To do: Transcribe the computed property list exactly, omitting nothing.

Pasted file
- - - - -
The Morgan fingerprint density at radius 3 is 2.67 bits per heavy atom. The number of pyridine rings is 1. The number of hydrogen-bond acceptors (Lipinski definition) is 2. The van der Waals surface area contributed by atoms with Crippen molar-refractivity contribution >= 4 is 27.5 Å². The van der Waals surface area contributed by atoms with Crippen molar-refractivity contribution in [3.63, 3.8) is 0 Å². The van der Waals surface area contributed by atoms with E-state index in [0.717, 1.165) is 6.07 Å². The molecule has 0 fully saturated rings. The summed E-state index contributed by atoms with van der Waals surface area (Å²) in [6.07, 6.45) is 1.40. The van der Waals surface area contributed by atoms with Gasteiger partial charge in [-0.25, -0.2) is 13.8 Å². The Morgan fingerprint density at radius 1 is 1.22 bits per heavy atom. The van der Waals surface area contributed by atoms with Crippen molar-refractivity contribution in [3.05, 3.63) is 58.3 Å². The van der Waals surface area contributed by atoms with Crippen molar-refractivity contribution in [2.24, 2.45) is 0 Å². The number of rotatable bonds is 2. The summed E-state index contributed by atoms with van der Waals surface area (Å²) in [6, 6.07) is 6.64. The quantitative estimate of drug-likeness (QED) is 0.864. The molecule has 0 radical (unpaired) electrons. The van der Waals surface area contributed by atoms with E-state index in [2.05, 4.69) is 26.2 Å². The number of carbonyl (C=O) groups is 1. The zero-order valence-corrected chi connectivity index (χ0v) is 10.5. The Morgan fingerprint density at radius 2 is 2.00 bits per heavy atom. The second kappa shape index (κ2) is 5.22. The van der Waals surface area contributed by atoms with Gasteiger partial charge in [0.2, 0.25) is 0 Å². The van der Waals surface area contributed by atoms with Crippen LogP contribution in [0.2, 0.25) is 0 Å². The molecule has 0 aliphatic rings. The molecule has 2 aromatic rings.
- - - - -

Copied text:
The Morgan fingerprint density at radius 3 is 2.67 bits per heavy atom. The number of pyridine rings is 1. The number of hydrogen-bond acceptors (Lipinski definition) is 2. The van der Waals surface area contributed by atoms with Crippen molar-refractivity contribution >= 4 is 27.5 Å². The van der Waals surface area contributed by atoms with Crippen molar-refractivity contribution in [3.63, 3.8) is 0 Å². The van der Waals surface area contributed by atoms with E-state index in [0.717, 1.165) is 6.07 Å². The molecule has 0 fully saturated rings. The summed E-state index contributed by atoms with van der Waals surface area (Å²) in [6.07, 6.45) is 1.40. The van der Waals surface area contributed by atoms with Gasteiger partial charge in [-0.25, -0.2) is 13.8 Å². The Morgan fingerprint density at radius 1 is 1.22 bits per heavy atom. The van der Waals surface area contributed by atoms with Crippen molar-refractivity contribution in [3.05, 3.63) is 58.3 Å². The van der Waals surface area contributed by atoms with Crippen molar-refractivity contribution in [2.24, 2.45) is 0 Å². The number of rotatable bonds is 2. The summed E-state index contributed by atoms with van der Waals surface area (Å²) in [6, 6.07) is 6.64. The quantitative estimate of drug-likeness (QED) is 0.864. The molecule has 0 radical (unpaired) electrons. The van der Waals surface area contributed by atoms with E-state index in [2.05, 4.69) is 26.2 Å². The number of carbonyl (C=O) groups is 1. The zero-order valence-corrected chi connectivity index (χ0v) is 10.5. The Morgan fingerprint density at radius 2 is 2.00 bits per heavy atom. The second kappa shape index (κ2) is 5.22. The van der Waals surface area contributed by atoms with Gasteiger partial charge in [0.2, 0.25) is 0 Å². The van der Waals surface area contributed by atoms with Crippen LogP contribution in [0.2, 0.25) is 0 Å². The molecule has 0 aliphatic rings. The molecule has 2 aromatic rings.